Biochemical Journal

Research article

The Fe(II) permease Fet4p functions as a low affinity copper transporter and supports normal copper trafficking in Saccharomyces cerevisiae

Richard HASSETT, David R. DIX, David J. EIDE, Daniel J. KOSMAN


The plasma-membrane of Saccharomyces cerevisiae contains high affinity permeases for Cu(I) and Fe(II). A low affinity Fe(II) permease has also been identified, designated Fet4p. A corresponding low affinity copper permease has not been characterized, although yeast cells that lack high affinity copper uptake do accumulate this metal ion. We demonstrate in the present study that Fet4p can function as a low affinity copper permease. Copper is a non-competitive inhibitor of 55Fe uptake through Fet4p (Ki = 22µM). Fet4p-dependent 67Cu uptake was kinetically characterized, with Km and Vmax values of 35µM and 8pmol of copper/min per 106 cells respectively. A fet4-containing strain exhibited no saturable, low affinity copper uptake indicating that this uptake was attributable to Fet4p. Mutant forms of Fet4p that exhibited decreased efficiency in 55/59Fe uptake were similarly compromised in 67Cu uptake, indicating that similar amino acid residues in Fet4p contribute to both uptake processes. The copper taken into the cell by Fet4p was metabolized similarly to the copper taken into the cell by the high affinity permease, Ctr1p. This was shown by the Fet4p-dependence of copper activation of Fet3p, the copper oxidase that supports high affinity iron uptake in yeast. Also, copper-transported by Fet4p down-regulated the copper sensitive transcription factor, Mac1p. Whether supplied by Ctr1p or by Fet4p, an intracellular copper concentration of approx. 10µM caused a 50% reduction in the transcriptional activity of Mac1p. The data suggest that the initial trafficking of newly arrived copper in the yeast cell is independent of the copper uptake pathway involved, and that this copper may be targeted first to a presumably small ‘holding’pool prior to its partitioning within the cell.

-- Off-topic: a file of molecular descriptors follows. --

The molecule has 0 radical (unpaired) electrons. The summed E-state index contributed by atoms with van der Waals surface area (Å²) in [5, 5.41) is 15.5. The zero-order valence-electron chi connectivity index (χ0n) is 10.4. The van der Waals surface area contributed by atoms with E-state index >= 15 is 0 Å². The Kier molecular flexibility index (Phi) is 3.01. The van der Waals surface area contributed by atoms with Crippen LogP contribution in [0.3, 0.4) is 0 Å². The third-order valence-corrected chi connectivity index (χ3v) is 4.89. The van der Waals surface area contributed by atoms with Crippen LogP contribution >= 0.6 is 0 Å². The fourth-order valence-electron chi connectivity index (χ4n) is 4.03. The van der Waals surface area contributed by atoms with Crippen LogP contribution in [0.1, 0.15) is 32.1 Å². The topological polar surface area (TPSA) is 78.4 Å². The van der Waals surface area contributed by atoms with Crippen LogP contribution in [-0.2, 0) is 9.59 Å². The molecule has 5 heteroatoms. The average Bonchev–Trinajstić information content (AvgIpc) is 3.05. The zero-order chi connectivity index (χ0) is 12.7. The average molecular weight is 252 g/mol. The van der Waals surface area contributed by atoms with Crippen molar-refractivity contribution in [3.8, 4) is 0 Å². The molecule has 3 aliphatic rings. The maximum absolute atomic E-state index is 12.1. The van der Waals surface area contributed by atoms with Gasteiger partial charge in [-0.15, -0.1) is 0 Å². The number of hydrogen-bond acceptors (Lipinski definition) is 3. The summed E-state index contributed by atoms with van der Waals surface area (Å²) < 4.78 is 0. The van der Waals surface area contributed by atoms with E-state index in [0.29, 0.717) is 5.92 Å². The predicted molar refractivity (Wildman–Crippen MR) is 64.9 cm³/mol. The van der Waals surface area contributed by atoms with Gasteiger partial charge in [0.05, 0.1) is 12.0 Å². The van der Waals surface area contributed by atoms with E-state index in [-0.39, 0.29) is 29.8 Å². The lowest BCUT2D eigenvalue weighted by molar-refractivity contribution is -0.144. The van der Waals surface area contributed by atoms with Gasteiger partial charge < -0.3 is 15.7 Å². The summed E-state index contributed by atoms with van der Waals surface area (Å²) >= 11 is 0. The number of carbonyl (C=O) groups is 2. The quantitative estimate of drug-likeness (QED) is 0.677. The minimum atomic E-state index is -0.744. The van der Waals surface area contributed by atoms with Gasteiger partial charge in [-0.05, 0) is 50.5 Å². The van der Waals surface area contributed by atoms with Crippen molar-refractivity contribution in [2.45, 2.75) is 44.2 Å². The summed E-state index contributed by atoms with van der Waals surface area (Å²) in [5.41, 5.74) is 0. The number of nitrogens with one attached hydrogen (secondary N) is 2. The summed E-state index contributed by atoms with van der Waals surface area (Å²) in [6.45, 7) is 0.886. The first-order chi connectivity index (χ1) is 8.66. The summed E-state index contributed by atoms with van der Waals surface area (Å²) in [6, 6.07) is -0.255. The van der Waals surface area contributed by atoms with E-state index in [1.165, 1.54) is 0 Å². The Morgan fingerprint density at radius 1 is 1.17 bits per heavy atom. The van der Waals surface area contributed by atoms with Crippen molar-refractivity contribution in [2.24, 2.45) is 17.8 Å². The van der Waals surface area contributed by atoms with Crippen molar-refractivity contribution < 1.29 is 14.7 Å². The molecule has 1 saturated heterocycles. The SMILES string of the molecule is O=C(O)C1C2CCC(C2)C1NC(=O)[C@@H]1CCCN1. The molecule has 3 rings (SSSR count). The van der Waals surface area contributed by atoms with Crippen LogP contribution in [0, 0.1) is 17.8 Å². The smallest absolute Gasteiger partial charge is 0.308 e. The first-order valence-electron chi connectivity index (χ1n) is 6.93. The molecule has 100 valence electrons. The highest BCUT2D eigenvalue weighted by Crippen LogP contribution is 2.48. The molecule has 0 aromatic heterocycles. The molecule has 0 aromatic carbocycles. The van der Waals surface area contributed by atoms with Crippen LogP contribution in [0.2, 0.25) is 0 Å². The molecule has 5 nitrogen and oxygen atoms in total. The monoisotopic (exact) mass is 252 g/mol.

• copper uptake
  • copper trafficking
  • metal interactions
  • yeast.